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Warner Ups Same-Day VOD and DVD Delivery

21 Sep, 2007 By: Erik Gruenwedel

After months of testing and pronouncements by executives, Time Warner Inc. is ushering cable video-on-demand onto the national stage alongside lucrative DVD sellthrough.

Last week, Time Warner Cable Inc., Comcast Corp. and Cox Communications, among others, released Warner titles We Are Marshall, with Matthew McConaughey, and Lucky You, with Drew Barrymore, on VOD.

Warner Home Video released the titles the same day (Sept. 18) on standard DVD, in addition to also releasing Marshall on Blu-ray Disc and HD DVD.

Locally, Cox sent mailers to subscribers touting Marshall on VOD the same day as DVD for $3.95 for 24 hours.

Time Warner Cable and Comcast have been aggressively testing in Denver, Pittsburgh and Atlanta releasing Warner fare simultaneously on VOD and DVD.

Since first bowing The Astronaut Farmer on both platforms in July, the studio has released Unaccompanied Minors and TMNT simultaneously on DVD and VOD.

In October, Warner will release nationally on DVD and VOD The Land of Women, License to Wed and The Reaping.

Warner is the only major studio bowing new releases day-and-date on the platforms.It previously released Letters From Iwo Jima, The Good German, 300 and Aqua Teen Hunger Force on the same day on DVD and VOD in test markets only.

Time Warner Cable said it had about 126 million VOD streams in July and expects to exceed 1 billion streams this year. The company projects $400 million in VOD revenue this year.

Time Warner said 7.7 million of its subscribers use digital video, including VOD and pay-per-view, which generated $13.4 million, or 24%, of the company's second-quarter revenue. The company claims to generate more than $1,000 in revenue per subscriber per year.

“We are seeing a huge uptake on our side and virtually no impact on [sellthrough],” Landel Hobbs, COO of Time Warner Cable, told analysts last week at Merrill Lynch's Media & Entertainment conference in New York. “On some of our early tests, we saw a 500% increase in VOD buy rates.”

To help implement same-day VOD/DVD releases, Time Warner is updating its user menu for streaming movies. Its Maestro Navigator will allow users easier access to movies and such options as scene selections, special features and payment.

The New York-based unit of Time Warner Inc. reached 26.3 million homes, or 14.7 million subscribers (ended June 30), including 1.8 million in Los Angeles and 1.4 million in New York.

Speaking at an investor conference, Dick Parsons, Time Warner chairman and CEO, said cable VOD generated greater margins than DVD rental, with upwards of 65 cents per dollar, compared to 20 cents through traditional rental.

“Eventually the digital revolution is going to hit that space in a way that I think is very much going to benefit the movie companies in terms of allowing them to resell their libraries and take costs out,” Parsons said.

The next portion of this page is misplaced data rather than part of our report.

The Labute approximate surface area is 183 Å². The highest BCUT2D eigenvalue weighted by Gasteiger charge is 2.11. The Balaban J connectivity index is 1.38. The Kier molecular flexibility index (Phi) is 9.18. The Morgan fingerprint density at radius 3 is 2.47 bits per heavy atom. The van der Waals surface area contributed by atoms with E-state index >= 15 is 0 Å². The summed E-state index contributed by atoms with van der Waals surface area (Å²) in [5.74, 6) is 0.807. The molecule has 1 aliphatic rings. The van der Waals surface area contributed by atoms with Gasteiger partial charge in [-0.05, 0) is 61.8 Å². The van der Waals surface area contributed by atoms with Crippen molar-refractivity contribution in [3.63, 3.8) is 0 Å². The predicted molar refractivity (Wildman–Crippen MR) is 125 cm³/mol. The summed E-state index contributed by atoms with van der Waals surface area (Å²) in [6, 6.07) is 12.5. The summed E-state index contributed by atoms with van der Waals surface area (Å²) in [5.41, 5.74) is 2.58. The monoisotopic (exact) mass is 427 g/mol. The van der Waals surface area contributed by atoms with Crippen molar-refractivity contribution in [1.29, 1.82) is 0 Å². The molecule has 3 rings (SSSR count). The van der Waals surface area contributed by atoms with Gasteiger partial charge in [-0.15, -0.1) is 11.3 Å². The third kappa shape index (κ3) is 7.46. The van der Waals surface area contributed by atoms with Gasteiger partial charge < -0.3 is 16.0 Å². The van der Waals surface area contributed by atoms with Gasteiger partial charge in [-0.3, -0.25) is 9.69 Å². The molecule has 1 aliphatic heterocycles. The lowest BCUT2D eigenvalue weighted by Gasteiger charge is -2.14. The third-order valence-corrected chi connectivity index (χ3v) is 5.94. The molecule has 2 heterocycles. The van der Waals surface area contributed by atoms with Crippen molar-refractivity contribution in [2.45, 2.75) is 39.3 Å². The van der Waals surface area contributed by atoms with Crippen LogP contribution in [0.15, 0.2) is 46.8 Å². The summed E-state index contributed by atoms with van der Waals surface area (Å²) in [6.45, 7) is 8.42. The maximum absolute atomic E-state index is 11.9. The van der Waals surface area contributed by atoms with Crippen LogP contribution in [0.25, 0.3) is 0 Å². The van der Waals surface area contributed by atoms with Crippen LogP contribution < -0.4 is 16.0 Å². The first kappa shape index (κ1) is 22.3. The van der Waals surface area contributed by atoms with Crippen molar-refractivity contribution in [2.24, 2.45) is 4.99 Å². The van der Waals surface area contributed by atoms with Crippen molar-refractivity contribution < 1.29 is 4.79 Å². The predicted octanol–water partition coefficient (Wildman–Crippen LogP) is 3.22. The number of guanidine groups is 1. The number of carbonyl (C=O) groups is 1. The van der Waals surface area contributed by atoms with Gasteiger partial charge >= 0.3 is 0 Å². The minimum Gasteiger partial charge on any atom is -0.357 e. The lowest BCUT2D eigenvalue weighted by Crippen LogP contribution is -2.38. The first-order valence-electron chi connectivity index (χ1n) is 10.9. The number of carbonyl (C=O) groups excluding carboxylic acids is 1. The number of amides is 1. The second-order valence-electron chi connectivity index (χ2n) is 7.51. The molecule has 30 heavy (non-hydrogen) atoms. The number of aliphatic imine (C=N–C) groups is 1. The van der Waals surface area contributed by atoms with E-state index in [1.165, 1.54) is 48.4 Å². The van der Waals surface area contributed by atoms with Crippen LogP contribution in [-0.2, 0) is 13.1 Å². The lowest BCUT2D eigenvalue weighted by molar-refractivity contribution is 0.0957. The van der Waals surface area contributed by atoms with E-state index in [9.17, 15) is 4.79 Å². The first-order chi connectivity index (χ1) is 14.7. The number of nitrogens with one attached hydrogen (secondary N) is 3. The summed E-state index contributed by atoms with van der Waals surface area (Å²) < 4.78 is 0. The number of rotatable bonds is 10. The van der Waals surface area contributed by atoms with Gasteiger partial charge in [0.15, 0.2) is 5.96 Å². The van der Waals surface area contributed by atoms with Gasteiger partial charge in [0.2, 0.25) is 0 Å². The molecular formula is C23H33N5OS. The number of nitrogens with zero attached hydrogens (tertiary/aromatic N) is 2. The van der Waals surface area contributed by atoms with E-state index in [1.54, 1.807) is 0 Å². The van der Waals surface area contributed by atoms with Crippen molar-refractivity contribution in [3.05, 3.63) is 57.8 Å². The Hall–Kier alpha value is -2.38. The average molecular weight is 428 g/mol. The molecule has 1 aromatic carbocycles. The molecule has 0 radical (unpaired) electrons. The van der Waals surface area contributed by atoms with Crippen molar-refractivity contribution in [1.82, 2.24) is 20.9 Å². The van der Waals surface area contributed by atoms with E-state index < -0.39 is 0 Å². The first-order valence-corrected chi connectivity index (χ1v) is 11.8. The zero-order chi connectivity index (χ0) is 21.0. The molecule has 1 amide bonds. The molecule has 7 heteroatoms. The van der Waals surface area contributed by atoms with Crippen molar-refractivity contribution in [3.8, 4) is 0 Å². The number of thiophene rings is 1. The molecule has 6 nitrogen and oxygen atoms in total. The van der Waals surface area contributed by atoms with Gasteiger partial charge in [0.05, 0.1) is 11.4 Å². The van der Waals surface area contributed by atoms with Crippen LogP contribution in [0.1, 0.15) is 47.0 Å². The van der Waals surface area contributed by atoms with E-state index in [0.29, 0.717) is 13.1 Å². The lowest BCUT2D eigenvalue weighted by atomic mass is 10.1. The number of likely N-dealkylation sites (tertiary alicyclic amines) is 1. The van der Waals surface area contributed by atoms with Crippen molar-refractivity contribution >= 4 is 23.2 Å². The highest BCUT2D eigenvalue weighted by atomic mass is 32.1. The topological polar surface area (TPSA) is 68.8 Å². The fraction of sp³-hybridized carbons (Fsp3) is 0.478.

In June, he told analysts in London it would be a “cold day in hell” before he frequented a video rental store.

Jeff Bewkes, president and COO of Time Warner, has admitted to investors that same-day VOD/DVD releases has hurt physical DVD rentals. But he argued that, economically, it was a good thing.

In the markets not taking up the DVD and VOD tests, Bewkes said physical DVDs were running through the sellthrough process and then showing up at Blockbuster as used inventory for sale.

“This was cutting into sellthrough traffic,” he said.

Philippe Dauman, president and CEO of Viacom Inc., which is also involved in the tests, said, “We saw some lift in DVD sales [in test markets Denver and Pittsburgh] and a downturn in video rentals. We are still evaluating the data, especially in the additional test city (Atlanta), which has a different retail environment.”

He remains cautious about the new model.

“We have no current plans to roll that out on a nationwide basis,” he said. “It is a very important decision for us. We are open-minded. We will see where the data takes us.

“You need to see the impact across a broader array of your product. You need to do it over a period of time. You can't just base it on two or three movies. We want to try in a few other markets that have different retail characteristics. It makes a difference what kind of market it is. Whether there are a lot of Wal-Marts in the area, a lot of Best Buys or not.

“We want to really be sure that the tests validate an important move. Once you make the move it is hard to go back.”

Todd Zaganiacz, president of the National Entertainment Buying Group (NEBG), which comprises about 300 independent video retailers, said he wasn't happy with Warner apparently circumventing traditional rental with VOD.

“They have never been afraid to say they hate rental and will do anything in their power to end it,” Zaganiacz said. “We feel Warner is jumping ship prematurely.”

Time Warner Cable's Hobbs said 2.3 million of the cable operator's subscribers own an HDTV, which represents more than 30% market penetration. More than 2.9 million (37.8%) of its subscribers pay for digital video recording capability.

“We take a $7 to $8 incremental service charge per DVR, so there is a great return on this product,” Hobbs said. “We are actually starting to make real money in this area, and the consumer likes it.”

He extolled Time Warner's Enhanced TV platform, which enables consumers to watch ad-supported movies and TV programming, clips and previews and trailers on-demand.

“Consumers have told us they don't mind the ads, if we give the convenience of [on-demand],” he said.

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